Suggested Citation:
Chung M, Balk EM, Brendel M, Ip S, Lau J, Lee J, Lichtenstein A, Patel K, Raman G, Tatsioni A, Terasawa T, Trikalinos TA. Vitamin D and Calcium: A Systematic Review of Health Outcomes. Evidence Report No. 183. (Prepared by the Tufts Evidence-based Practice Center under Contract No. HHSA 290-2007-10055-I.) AHRQ Publication No. 09-E015. Rockville, MD: Agency for Healthcare Research and Quality. August, 2009.

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Health Information Technology Evaluation Toolkit – 2009 Update Prepared for the (US) Agency for Healthcare Research and Quality – June 2009

Posted on August 2, 2009. Filed under: Health Informatics | Tags: |

Health Information Technology Evaluation Toolkit – 2009 Update Prepared for the (US) Agency for Healthcare Research and Quality – June 2009
AHRQ Publication No. 09-0083-EF

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Clinical Decision Support Systems:State of the Art – Prepared for the Agency for Healthcare Research and Quality (US) – June 2009

Posted on August 2, 2009. Filed under: Health Informatics | Tags: , , |

Clinical Decision Support Systems:State of the Art – Prepared for the Agency for Healthcare Research and Quality (US) – June 2009
AHRQ Publication No. 09-0069-EF

A PDF version of this document is also available. [PDF; 184KB]

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Project RED (Re-Engineered Discharge) – Boston University Medical Center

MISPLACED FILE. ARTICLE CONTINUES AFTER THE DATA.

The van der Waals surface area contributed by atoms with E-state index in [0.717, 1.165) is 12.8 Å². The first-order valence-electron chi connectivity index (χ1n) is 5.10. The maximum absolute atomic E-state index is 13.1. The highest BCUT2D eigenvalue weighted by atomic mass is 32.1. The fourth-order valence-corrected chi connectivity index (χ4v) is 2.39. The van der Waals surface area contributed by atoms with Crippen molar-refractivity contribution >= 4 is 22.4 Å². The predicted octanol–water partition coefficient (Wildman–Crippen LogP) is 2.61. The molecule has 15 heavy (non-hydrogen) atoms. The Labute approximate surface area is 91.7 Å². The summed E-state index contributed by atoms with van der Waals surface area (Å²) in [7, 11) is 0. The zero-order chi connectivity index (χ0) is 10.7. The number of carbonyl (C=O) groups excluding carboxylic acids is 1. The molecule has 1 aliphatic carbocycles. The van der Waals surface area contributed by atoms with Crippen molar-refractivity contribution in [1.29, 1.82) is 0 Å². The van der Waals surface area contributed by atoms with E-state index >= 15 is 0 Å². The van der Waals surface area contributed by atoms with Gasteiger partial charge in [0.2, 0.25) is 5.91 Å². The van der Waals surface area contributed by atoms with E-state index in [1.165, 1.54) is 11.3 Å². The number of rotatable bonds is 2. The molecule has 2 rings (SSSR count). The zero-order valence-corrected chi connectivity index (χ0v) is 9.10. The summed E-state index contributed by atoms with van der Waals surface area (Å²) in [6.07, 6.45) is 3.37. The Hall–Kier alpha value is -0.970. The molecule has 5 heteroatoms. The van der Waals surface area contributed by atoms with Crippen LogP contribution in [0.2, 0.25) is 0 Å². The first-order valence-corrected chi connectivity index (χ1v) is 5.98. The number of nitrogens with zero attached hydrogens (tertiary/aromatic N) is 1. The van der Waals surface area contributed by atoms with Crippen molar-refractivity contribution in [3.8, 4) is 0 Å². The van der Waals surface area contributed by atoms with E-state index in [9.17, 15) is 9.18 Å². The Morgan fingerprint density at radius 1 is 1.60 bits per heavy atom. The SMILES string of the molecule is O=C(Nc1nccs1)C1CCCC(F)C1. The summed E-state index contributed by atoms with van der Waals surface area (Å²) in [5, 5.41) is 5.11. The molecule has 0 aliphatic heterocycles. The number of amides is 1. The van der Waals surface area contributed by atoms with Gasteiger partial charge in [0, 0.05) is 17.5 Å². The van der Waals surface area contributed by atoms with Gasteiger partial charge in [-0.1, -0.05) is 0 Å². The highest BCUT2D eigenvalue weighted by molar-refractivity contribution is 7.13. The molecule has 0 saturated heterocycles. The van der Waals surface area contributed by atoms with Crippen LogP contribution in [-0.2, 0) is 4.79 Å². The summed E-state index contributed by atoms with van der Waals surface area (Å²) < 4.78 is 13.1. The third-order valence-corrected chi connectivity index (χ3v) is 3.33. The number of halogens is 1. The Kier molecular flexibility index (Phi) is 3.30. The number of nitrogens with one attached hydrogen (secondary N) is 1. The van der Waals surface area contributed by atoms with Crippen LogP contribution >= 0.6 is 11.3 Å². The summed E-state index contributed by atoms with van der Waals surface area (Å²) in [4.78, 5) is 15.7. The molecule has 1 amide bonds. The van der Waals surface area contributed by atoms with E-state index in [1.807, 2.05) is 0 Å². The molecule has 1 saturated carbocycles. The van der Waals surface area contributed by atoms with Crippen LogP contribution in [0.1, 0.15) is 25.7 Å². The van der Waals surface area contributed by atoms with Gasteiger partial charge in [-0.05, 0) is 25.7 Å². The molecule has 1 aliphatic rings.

Posted on June 25, 2009. Filed under: Health Systems Improvement | Tags: , |

Implementing Re-Engineered Hospital Discharges (Project RED)

Frequently Asked Questions from the AHRQ website – June 2009

“The Re-Engineered Hospital Discharge project, known as Project RED, was developed by Brian Jack, M.D., Associate Professor of Family Medicine at Boston University and Timothy Bickmore, Ph.D., Assistant Professor in the College of Computer and Information Science at Northeastern University, through a Partnerships in Implementing Patient Safety grant from the Agency for Healthcare Research and Quality. The project is designed to re-engineer the hospital workflow process and improve patient safety by using a nurse discharge advocate who follows 11 discrete, mutually reinforcing action steps shown to improve the discharge process and decrease hospital readmissions. Patients who have a clear understanding of their after-hospital care instructions, including how to take their medicines and when to make follow-up appointments with their doctors, are 30 percent less likely to be readmitted or visit the emergency department than patients who lack this information, according to a study by Dr. Jack that appeared in the February 3, 2009, Annals of Internal Medicine.